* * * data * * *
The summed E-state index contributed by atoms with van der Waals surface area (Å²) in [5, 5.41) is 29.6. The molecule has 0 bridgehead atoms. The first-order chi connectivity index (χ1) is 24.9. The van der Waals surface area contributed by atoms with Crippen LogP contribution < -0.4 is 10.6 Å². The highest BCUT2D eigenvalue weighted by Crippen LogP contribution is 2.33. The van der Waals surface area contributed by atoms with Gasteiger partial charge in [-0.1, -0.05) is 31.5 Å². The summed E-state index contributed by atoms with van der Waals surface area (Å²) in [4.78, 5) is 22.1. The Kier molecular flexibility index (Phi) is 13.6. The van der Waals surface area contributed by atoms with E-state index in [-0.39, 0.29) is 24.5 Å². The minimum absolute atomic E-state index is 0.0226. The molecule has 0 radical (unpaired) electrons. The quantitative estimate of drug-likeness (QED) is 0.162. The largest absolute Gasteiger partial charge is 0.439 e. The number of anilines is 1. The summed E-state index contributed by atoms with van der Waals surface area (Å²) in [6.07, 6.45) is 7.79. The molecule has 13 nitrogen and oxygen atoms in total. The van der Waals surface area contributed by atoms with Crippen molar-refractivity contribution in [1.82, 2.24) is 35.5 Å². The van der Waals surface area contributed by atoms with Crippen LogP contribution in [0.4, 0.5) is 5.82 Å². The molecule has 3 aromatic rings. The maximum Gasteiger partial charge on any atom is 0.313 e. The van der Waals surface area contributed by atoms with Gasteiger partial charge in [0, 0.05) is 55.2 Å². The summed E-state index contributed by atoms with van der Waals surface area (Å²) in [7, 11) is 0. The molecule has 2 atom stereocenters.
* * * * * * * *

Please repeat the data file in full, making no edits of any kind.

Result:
The summed E-state index contributed by atoms with van der Waals surface area (Å²) in [5, 5.41) is 29.6. The molecule has 0 bridgehead atoms. The first-order chi connectivity index (χ1) is 24.9. The van der Waals surface area contributed by atoms with Crippen LogP contribution < -0.4 is 10.6 Å². The highest BCUT2D eigenvalue weighted by Crippen LogP contribution is 2.33. The van der Waals surface area contributed by atoms with Gasteiger partial charge in [-0.1, -0.05) is 31.5 Å². The summed E-state index contributed by atoms with van der Waals surface area (Å²) in [4.78, 5) is 22.1. The Kier molecular flexibility index (Phi) is 13.6. The van der Waals surface area contributed by atoms with E-state index in [-0.39, 0.29) is 24.5 Å². The minimum absolute atomic E-state index is 0.0226. The molecule has 0 radical (unpaired) electrons. The quantitative estimate of drug-likeness (QED) is 0.162. The largest absolute Gasteiger partial charge is 0.439 e. The number of anilines is 1. The summed E-state index contributed by atoms with van der Waals surface area (Å²) in [6.07, 6.45) is 7.79. The molecule has 13 nitrogen and oxygen atoms in total. The van der Waals surface area contributed by atoms with Crippen molar-refractivity contribution in [1.82, 2.24) is 35.5 Å². The van der Waals surface area contributed by atoms with Crippen LogP contribution in [0.4, 0.5) is 5.82 Å². The molecule has 3 aromatic rings. The maximum Gasteiger partial charge on any atom is 0.313 e. The van der Waals surface area contributed by atoms with Gasteiger partial charge in [0, 0.05) is 55.2 Å². The summed E-state index contributed by atoms with van der Waals surface area (Å²) in [7, 11) is 0. The molecule has 2 atom stereocenters.